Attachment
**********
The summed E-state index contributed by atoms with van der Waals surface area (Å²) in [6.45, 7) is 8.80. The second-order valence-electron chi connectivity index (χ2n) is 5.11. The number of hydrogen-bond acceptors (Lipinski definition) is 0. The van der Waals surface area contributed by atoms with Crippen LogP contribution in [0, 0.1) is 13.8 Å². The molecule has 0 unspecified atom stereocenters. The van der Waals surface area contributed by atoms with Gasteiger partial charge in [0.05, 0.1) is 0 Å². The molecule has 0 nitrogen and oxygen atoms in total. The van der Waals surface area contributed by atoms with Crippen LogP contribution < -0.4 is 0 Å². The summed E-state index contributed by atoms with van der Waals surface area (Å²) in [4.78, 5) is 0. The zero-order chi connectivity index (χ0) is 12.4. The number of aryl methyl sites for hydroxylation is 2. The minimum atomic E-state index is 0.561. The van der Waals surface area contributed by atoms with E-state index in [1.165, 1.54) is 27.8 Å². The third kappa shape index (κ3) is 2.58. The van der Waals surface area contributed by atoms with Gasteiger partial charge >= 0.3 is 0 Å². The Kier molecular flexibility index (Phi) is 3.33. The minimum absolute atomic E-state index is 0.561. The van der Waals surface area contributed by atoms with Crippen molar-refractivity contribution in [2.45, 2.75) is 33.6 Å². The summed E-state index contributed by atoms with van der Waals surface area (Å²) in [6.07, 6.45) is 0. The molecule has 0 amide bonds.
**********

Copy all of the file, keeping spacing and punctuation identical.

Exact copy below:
The summed E-state index contributed by atoms with van der Waals surface area (Å²) in [6.45, 7) is 8.80. The second-order valence-electron chi connectivity index (χ2n) is 5.11. The number of hydrogen-bond acceptors (Lipinski definition) is 0. The van der Waals surface area contributed by atoms with Crippen LogP contribution in [0, 0.1) is 13.8 Å². The molecule has 0 unspecified atom stereocenters. The van der Waals surface area contributed by atoms with Gasteiger partial charge in [0.05, 0.1) is 0 Å². The molecule has 0 nitrogen and oxygen atoms in total. The van der Waals surface area contributed by atoms with Crippen LogP contribution < -0.4 is 0 Å². The summed E-state index contributed by atoms with van der Waals surface area (Å²) in [4.78, 5) is 0. The zero-order chi connectivity index (χ0) is 12.4. The number of aryl methyl sites for hydroxylation is 2. The minimum atomic E-state index is 0.561. The van der Waals surface area contributed by atoms with E-state index in [1.165, 1.54) is 27.8 Å². The third kappa shape index (κ3) is 2.58. The van der Waals surface area contributed by atoms with Gasteiger partial charge >= 0.3 is 0 Å². The Kier molecular flexibility index (Phi) is 3.33. The minimum absolute atomic E-state index is 0.561. The van der Waals surface area contributed by atoms with Crippen molar-refractivity contribution in [2.45, 2.75) is 33.6 Å². The summed E-state index contributed by atoms with van der Waals surface area (Å²) in [6.07, 6.45) is 0. The molecule has 0 amide bonds.